A returns policy is an essential part of an online store. Online stores receive significantly more returns than physical stores. In eCommerce, the rate of returned products is more than 20%, while it is less than 10% in physical stores.

If you don’t take action to try to reduce your return rate, your business can lose a lot of money between inventory, commissions and logistics costs. In contrast, if you do not have the option for your buyers to exchange or return their products, the loyalty of your customers may be affected.

5 Things to Consider When Creating your Online Store’s Return Policies

When thinking about your return policy, keep these five factors in mind. Which are the most important? That will depend on what stage your business is in.

The Expectation of your Customers

Each country and each industry has a different level of e-commerce maturity. There are more developed industries where customers have higher expectations of stores (so they expect to be able to make returns for free, or at least at a meager cost), and there are consumers who are willing to cover the costs themselves. In this case, it is best to analyze your market and industry to understand what consumers expect from you.

Your Profit Margins

Another important point is your profit margins. Can you absorb the costs of returns. What rate of returns can your business support? Should you split the costs of returns with your customers? All these questions depend on your sales volume, how well positioned you are in the market, and your products‘ profit. Analyze these factors to understand economically how far you can go.

Your Competition

What are your closest competitors doing? To be competitive, you must offer a similar policy to them. If your market uses free returns, you may need to do the same. Understand the competition to start defining the procedures you are going to take.

Your Shipping Logistics

One of the biggest frustrations for store owners is the cost of returns, not only in money but also in time. Understand the internal process when a recovery occurs so you can pay for labor hours and keep that in mind when creating your returns policy.

The Buyers’ Experience

You have to think about what kind of shopping experience you want to offer your customers. Think about what type of service you want to offer and how it ties in with your return policy. It will affect customers’ loyalty to your brand and the confidence they feel when they buy a new product.

These factors are essential, but as we mentioned earlier, returns policy are not one-size-fits-all. There will be some more or less important depending on your business and your stage. While more established companies can afford to impress clients with flexible policies, smaller ones may have to prioritize logistics or profit margins.

How to Choose the Right Return and Exchange Policy for your Business

Choosing the right return policy for your business can be a complicated task. Most online stores don’t have the luxury of offering free returns as the big players do, but that doesn’t mean you can’t make your customers happy in another way.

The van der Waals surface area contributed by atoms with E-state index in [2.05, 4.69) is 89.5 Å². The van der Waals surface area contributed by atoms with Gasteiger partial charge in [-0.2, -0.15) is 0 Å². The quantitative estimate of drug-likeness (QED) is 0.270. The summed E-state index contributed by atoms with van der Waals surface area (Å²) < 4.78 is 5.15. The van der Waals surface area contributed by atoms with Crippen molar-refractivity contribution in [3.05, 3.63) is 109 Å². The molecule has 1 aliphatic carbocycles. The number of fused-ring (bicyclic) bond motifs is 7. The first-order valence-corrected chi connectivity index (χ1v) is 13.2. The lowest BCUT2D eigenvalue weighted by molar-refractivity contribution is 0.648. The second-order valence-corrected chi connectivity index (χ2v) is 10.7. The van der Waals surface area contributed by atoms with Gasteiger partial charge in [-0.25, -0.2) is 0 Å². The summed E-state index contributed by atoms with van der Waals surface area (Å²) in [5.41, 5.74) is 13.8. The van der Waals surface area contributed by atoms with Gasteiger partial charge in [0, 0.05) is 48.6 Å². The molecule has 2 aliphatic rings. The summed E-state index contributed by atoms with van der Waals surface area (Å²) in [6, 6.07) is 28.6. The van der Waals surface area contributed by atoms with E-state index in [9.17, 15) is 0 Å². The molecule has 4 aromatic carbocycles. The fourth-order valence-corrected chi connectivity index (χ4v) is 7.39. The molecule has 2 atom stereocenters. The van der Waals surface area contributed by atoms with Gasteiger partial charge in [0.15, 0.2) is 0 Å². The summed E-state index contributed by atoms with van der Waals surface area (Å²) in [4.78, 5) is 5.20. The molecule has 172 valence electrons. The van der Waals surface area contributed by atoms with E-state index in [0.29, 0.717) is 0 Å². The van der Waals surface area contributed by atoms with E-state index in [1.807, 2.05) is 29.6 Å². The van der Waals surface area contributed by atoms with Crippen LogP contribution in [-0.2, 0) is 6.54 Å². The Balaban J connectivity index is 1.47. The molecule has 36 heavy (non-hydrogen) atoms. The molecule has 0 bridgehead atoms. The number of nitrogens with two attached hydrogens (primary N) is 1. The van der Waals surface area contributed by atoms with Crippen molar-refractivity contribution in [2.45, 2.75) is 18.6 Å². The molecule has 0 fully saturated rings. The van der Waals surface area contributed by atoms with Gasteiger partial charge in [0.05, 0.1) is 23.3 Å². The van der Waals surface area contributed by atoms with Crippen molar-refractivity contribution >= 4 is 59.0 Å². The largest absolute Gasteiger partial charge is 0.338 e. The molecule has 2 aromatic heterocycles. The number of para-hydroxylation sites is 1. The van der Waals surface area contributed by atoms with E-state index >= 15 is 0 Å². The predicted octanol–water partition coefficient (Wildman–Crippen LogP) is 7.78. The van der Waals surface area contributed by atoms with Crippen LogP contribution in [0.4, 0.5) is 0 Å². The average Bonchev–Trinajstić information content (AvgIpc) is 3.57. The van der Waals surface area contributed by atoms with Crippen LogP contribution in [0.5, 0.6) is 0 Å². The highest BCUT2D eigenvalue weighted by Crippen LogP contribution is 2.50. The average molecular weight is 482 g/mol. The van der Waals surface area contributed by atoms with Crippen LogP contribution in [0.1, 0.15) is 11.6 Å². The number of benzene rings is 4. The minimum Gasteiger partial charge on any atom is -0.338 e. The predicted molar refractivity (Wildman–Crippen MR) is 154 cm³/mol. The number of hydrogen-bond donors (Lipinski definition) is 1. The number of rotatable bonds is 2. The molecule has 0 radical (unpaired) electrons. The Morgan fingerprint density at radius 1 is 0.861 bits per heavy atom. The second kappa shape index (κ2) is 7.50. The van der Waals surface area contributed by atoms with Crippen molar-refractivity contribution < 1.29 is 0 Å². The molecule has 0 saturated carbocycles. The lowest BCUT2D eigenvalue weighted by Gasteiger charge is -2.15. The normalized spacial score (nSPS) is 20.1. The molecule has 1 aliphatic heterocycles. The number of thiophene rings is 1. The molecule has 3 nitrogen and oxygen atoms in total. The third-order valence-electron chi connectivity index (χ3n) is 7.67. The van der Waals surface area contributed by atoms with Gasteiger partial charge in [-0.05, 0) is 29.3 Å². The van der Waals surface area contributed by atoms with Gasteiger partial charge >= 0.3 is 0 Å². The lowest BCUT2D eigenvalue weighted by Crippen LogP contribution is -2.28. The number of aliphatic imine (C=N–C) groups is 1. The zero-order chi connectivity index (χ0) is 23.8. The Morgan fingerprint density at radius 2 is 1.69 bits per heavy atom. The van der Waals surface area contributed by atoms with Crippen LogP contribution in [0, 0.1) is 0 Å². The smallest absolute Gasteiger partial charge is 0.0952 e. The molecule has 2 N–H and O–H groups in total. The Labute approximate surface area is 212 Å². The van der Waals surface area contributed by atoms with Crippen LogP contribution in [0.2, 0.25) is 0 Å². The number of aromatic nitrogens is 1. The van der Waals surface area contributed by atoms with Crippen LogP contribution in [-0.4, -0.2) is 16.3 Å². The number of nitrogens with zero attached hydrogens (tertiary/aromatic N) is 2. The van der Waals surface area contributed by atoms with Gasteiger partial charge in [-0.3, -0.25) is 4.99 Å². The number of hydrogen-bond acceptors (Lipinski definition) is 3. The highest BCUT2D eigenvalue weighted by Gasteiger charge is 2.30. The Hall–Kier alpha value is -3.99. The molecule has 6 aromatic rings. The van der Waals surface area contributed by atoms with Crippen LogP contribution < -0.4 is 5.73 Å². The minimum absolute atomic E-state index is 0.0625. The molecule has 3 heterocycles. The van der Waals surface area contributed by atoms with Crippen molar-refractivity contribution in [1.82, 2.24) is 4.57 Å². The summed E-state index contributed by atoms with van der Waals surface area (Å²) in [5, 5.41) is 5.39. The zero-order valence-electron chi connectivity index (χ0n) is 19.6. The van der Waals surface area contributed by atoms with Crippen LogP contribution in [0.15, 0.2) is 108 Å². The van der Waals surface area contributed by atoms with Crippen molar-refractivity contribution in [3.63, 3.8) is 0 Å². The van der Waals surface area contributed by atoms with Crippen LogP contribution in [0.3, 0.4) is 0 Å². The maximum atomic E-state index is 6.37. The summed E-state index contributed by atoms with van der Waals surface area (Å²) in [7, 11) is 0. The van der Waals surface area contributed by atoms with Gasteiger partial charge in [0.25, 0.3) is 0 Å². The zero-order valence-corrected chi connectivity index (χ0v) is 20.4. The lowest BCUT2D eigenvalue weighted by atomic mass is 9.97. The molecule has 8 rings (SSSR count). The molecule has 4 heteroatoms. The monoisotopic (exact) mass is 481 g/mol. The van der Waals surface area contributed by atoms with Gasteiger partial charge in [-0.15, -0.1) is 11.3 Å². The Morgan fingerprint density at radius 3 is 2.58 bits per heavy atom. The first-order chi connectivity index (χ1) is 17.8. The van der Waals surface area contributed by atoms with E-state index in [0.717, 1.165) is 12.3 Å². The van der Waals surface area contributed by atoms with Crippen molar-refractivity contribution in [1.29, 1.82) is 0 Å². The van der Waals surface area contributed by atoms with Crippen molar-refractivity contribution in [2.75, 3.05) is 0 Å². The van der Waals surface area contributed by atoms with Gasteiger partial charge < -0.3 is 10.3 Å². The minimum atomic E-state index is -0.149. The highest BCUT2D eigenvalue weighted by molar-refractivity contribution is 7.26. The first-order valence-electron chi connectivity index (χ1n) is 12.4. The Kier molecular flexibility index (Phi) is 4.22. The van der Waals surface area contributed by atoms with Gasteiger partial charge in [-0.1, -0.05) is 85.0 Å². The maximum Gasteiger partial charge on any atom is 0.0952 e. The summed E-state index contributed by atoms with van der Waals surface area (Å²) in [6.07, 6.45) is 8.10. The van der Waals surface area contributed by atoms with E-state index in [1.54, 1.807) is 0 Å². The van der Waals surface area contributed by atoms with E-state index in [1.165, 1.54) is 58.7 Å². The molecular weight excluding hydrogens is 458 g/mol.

Here are some tips for establishing your returns policy depending on your business:

Low-Cost Products

If you are selling low-cost products, you are limited to tiny margins, so a high number of returns can become very costly for your business. To minimize the impact, you can offer credit in your store when a customer makes a return and thus keep that sale (or not offer the option of returns).

If you’re worried that not offering returns could damage your reputation, use other upsell strategies like professional product photography or customer testimonials to make your shoppers feel more confident that they’re not the first to come to your store.

Expensive Products

Online stores that offer expensive or luxury products must provide returns so that customers do not stop buying for fear that they will not like it. Depending on your profit margins, you can offer them free or ask customers to cover shipping costs.

New Online Stores

New Online Stores

If you just started your online store and sell average-priced products, you can offer basic return policies. For example, offer returns on products that have not been used but have customers pay for shipping. If you find that returns take a toll on your earnings, you can even add a small return fee.

It would help if you strived to offer a friendlier policy in the future, but it’s okay to start small to protect your margins.

More Established Stores

As your business grows, you should focus your efforts on ensuring that your customers have the best shopping experience. If you invest money in driving traffic to your site and increasing the conversion rate, you need to ensure nothing is working against you. You can send your customers prepaid shipping guides so that their returns are free or at a subsidized cost (the price will depend on the type of products you sell).

What can we Learn from This Policy?

Pay attention to the details! As you can see in this policy, Baby Bloom Kids did not miss anything. From defining how the changes and returns are made to who covers the expenses, they thought about the entire purchase flow of the different types of customers they have and resolved all the doubts.